Sometime in July, I was contacted by the people at Future Brands for documenting street fashion in a bunch of small towns in India. The project was for one of their clients, Madura Garments-one of the biggest apparel retail companies in India.
My brief was to document fashion in these towns as I’d previously done in Jodhpur & Shillong…with the focus being on men’s fashion. My end task was to provide insights via photographs that’d probably help them understand the ‘underlying ethos of dominant aesthetic preferences’ in contemporary India, and maybe help find answers to questions like: How certain fashions develop in small towns? What affects the general style of dressing? Why people wear what they wear…?.& so on…
I would be posting about all these towns separately a little later. This is a preview.
I’ve also done a long story(3000+ words-before getting edited) for HT Brunch – it’ll be out sometime in October. The story mostly covers trends I noticed in these small towns, analogies that I drew between street fashion & urban fashion(similar to this and this), and things I experienced while being on the road…
Aurangabad. Here, I was detained by cops for two hours for taking photos inside the high court premises. And this other time I was followed by two drunk men who wanted money & my camera.
Asansol. The only people I found interesting here were the rickshaw-walas and the day-labourers(actually this was the case pretty much in all towns).
Salem. Salem was the cleanest of all these places, surrounded by hills(and a small hill station-Yercaud), and the only place I wouldn’t mind going back to.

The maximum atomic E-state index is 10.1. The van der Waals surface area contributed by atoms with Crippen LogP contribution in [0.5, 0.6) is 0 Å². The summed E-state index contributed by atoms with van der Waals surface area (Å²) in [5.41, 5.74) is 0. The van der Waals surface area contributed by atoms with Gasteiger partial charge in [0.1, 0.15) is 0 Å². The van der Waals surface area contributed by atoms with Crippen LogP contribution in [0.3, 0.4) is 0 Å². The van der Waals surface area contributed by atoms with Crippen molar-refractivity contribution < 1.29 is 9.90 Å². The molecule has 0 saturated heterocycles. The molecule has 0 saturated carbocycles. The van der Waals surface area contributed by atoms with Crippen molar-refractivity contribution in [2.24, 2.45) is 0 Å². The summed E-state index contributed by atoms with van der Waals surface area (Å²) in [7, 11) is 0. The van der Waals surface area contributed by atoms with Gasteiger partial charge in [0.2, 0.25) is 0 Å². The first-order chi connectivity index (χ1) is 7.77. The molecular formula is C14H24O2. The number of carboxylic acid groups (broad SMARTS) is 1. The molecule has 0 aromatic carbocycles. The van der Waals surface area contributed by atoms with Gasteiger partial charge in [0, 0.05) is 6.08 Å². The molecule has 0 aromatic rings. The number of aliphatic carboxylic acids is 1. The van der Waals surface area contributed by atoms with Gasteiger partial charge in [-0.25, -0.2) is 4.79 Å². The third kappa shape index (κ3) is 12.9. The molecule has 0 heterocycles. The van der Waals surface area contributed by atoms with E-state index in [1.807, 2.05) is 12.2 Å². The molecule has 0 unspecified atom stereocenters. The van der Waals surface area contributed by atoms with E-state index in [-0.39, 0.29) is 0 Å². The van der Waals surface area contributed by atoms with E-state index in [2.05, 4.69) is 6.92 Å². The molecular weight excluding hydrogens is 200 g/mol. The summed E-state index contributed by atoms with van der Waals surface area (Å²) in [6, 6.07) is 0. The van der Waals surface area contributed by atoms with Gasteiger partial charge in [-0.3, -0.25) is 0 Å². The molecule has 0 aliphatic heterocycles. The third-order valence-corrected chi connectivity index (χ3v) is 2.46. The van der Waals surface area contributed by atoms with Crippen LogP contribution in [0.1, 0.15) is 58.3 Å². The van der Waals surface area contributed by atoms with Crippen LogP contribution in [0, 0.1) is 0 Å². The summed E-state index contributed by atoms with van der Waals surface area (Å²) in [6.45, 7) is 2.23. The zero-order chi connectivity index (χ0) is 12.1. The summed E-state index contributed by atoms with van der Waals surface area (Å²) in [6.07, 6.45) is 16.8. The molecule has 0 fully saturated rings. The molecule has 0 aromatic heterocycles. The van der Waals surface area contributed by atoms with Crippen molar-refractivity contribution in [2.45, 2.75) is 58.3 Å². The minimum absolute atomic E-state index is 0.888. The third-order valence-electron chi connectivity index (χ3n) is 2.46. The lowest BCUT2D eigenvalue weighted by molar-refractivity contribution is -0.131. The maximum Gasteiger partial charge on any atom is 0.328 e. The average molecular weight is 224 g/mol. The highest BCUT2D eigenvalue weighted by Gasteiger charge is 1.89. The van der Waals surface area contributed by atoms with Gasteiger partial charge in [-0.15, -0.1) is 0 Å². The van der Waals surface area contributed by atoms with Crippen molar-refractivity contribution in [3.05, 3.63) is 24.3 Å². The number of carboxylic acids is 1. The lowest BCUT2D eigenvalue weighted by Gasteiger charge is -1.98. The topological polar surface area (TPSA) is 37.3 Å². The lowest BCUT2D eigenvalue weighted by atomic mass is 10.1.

Rest other towns were not appealing at all & there was nothing much to do. That also made me a little sad. I would often think about the kind of lives kids here live and couldn’t help but compare it to mine in the city. All the things I can do and have access to, while people here don’t….even if it is as trivial as deciding which wifi enabled coffee shop to sit at. That may not be a great example but in a big city one has many options and choices- where to go; where to eat; where to shop; where to hang out…while in small towns it’s always this one average looking place where everything seems slow and everybody looks disconnected. I’m sure the town has its own reasons to be like that…
In Salem, it also seemed like there were no young people in the age group of 15-25. Someone said, “Most youngsters go to the big cities to study and when they come back for the weekend, they stay inside their homes. Once they’re finished with college they get jobs outside+there is nothing really to do here for anybody to stick around for long..except for the old people.”
Bareilly. I got mobbed here.
I took about 2000+ photos & mostly ended up photographing the poor working class people on the streets as slightly-urban, middle-class fashion was nothing new or different(I did take photos for the sake of documentation). Another thing common in all these places was the crowds in the markets. It seemed like no matter what, people just never stopped shopping. I find that slightly crazy.
My travel screenshop looked like a mini-India in itself. This is via google-maps..right in the beginning when I was calculating and figuring out the trip.
The trip was about 20 days long with me spending about 3-4 days in each town – involved 6 flights(two I missed). a few train rides, many cab rides, and a lot of walking in the July sun. All these small towns were about 200 kms. away from the big cities. So it was always plane to the big city and a train/cab to the small city.
Each time I flew, I took a window seat just so I could marvel at the crapulous civilization from above, admire the shapes clouds made, stare at the horizon that stretched to eternities, think about how amazing it is for planes to fly in open spaces with no physical barriers and go from one exact land point to the other…and lot of other trivial stuff..
Hazy earth is obviously Bombay. Blue-green is Delhi. Intestine is somewhere in West bengal.
One day I’d like my pre-travel map to look like this. A giant steak.